Political struggle between President Salva Kiir and Vice President Riek Machar that resulted to splitting of the Sudan People’s Liberation Movement (SPLM) and ethnic divisiveness between the leading ethnic group Dinka and Nuer have been identified as the root cause of the ongoing civil conflict in South Sudan (Strasser, 2016; Carlos & Gutschke, 2014). According to Dessalegn (2017), the conflict erupted from the controversy between President Kiir and Vice-President Machar. It’s notable that the tension between President Kiir and Vice President Machar began with the announcement of DR. Machar…

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…People’s Liberation Movement/Army-In Opposition (SPLM/A-IO) with intent to unite the warring parties. A transitional power-sharing government was established in 2016 with Kiir as the President and Dr. Machar as the Vice President. The 53:33:7 power-sharing peace agreement mandated the parties commitment towards establishing a society governed with the rule of law. To effect the agreement, the parties were required to establish a transitional government to govern the country for 30 minutes upon which the country could hold elections.

Although the transitional power-sharing government has been a significant milestone for South Sudan, Blanchard (2016) cautions that the progress is limited. The peace deal is extensively contested, limiting the deals efficacy in terminating the chronic war. The allegation of mistrust between the government and opposition still lingers. Minimal progress has been realized as conflict erupted in Juba between the rebel forces and the government as a result of contention of the post-agreement security deal. Consequently, Vice-president Machar fled Juba to the bush and was immediately replaced by General Taban Deng Gai. Blanchard (2016) observes that mass displacement has been reported in one of Sudan largest cities, Wau, due to violence. The renewed conflict in 2016 has resulted in an additional 160,000 refugees fleeing to Uganda (Strasser, 2016)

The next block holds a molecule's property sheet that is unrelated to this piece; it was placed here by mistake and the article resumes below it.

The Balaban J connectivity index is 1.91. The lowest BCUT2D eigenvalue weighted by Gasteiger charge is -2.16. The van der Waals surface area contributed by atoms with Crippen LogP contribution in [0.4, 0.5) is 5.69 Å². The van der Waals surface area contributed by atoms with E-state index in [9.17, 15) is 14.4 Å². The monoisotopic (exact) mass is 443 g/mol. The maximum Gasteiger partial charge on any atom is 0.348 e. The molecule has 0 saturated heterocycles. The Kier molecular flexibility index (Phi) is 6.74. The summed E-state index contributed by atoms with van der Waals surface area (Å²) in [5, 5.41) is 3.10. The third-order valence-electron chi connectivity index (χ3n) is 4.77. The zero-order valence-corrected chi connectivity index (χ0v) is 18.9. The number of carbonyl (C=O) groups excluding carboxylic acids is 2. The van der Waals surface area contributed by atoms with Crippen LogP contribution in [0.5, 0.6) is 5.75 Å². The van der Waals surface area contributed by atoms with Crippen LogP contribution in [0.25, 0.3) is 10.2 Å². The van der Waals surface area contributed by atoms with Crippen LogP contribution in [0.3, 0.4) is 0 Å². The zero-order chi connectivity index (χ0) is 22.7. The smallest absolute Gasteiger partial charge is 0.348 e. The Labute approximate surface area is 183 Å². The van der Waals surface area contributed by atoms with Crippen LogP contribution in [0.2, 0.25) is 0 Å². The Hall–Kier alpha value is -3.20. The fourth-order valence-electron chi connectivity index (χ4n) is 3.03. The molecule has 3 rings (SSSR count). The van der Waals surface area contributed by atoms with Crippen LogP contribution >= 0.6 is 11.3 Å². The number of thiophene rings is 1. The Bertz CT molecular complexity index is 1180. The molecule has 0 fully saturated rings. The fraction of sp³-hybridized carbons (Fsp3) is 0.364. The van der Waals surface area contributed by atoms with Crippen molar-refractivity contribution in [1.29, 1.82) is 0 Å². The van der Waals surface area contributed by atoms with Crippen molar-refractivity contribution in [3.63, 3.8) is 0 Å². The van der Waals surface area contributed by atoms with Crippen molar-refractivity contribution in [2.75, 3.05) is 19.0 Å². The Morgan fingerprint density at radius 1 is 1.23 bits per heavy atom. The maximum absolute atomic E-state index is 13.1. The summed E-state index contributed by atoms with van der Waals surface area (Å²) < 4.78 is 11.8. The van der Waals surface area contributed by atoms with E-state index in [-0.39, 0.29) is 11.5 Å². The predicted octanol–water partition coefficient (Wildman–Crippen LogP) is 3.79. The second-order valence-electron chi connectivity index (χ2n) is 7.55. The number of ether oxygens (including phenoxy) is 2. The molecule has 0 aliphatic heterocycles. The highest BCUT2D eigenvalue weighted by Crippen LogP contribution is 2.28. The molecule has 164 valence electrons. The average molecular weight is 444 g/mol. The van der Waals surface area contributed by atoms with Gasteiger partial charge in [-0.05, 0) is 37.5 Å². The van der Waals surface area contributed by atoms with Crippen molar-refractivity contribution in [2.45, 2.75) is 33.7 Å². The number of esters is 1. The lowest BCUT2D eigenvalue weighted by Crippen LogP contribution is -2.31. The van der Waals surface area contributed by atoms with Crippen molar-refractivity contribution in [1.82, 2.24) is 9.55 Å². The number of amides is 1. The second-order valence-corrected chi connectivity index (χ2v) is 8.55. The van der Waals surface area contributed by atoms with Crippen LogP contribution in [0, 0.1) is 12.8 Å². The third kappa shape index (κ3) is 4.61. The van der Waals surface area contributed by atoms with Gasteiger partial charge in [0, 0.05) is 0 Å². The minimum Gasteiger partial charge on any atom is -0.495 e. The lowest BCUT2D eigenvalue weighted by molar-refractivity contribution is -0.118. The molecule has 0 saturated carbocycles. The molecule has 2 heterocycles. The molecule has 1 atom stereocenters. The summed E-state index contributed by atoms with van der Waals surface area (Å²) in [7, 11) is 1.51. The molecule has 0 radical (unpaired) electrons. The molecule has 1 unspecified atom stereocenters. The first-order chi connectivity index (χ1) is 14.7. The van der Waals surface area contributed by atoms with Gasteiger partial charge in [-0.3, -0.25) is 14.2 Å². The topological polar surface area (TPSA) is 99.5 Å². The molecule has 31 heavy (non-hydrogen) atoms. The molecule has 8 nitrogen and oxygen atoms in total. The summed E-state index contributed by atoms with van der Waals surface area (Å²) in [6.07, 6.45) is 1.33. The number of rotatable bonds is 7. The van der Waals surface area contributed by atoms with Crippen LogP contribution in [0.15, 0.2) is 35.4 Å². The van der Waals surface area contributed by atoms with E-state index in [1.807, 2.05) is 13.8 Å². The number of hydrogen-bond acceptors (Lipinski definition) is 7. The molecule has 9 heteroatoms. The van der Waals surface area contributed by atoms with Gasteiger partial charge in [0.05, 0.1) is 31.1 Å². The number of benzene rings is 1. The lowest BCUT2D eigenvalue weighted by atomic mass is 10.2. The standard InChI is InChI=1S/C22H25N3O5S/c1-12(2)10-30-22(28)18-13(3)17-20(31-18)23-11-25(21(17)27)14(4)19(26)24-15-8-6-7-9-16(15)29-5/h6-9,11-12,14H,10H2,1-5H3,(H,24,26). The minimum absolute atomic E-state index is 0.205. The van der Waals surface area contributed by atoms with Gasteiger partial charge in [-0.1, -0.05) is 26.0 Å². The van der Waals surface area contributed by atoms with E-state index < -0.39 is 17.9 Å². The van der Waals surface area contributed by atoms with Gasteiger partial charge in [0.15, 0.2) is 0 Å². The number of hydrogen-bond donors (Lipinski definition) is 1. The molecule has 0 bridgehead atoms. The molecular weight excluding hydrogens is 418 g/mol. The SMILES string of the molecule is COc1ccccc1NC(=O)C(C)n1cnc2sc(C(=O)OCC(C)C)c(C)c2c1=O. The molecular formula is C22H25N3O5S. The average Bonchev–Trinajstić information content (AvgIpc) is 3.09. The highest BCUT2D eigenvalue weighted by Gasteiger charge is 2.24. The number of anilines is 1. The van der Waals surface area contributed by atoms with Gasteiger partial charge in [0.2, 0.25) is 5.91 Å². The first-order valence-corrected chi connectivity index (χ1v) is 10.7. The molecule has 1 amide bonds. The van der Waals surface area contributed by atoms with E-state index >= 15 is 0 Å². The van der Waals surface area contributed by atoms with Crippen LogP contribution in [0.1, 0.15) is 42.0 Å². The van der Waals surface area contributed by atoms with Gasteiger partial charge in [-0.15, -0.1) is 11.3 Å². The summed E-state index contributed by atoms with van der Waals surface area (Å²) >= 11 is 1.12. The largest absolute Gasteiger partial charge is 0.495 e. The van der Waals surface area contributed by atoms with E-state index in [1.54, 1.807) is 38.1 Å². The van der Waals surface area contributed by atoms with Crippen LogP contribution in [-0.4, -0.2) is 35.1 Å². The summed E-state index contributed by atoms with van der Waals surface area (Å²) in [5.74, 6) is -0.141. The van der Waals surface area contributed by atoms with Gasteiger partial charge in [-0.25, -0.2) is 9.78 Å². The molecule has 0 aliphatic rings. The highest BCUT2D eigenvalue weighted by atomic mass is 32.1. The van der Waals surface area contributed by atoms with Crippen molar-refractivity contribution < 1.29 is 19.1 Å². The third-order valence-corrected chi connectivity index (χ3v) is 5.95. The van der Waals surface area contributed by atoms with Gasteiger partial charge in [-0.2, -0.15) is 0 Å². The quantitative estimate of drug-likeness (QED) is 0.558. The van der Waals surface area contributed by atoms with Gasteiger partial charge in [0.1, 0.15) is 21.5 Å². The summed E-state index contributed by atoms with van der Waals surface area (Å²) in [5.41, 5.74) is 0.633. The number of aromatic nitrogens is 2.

5. Conclusion

The challenges for resolving the South Sudan civil war are myriad. The intensifying conflict accelerates the humanitarian crisis in South Sudan, a country where basic infrastructures such as roads are still missing. The increasing debt, and declining oil reserves, hyperinflation extends strain on an already fragile economy......

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References

Blanchard, L. (2016). Conflict in South Sudan and the Challenges Ahead. Congregational Research Service.

Carlos, K, and Gutschke, T. (2014). South Sudan?s Newest War: When two old men divide a nation. GIGA German Institute of Global and Area Studies.

Dessalegn, A. (2017). The Cause and Consequence of Conflict in South Sudan. International Journal of Political Science and Development, 15-21.

King, K. (2015). Deteriorating Economic Situation. Juba, South Sudan: Oxfam.

Radon, J., & Logan, S. (2014). South Sudan: Governance Arrangements, War and Peace. Journal of International Affairs, Vol. 68, No.1.

Strasser, F. (2016, 12 15). South Sudan: Looming Genocide, Plans for Prevention. Retrieved from United States Institute for Peace: https://www.usip.org/publications/2016/12/south-sudan-looming-genocide-plans-prevention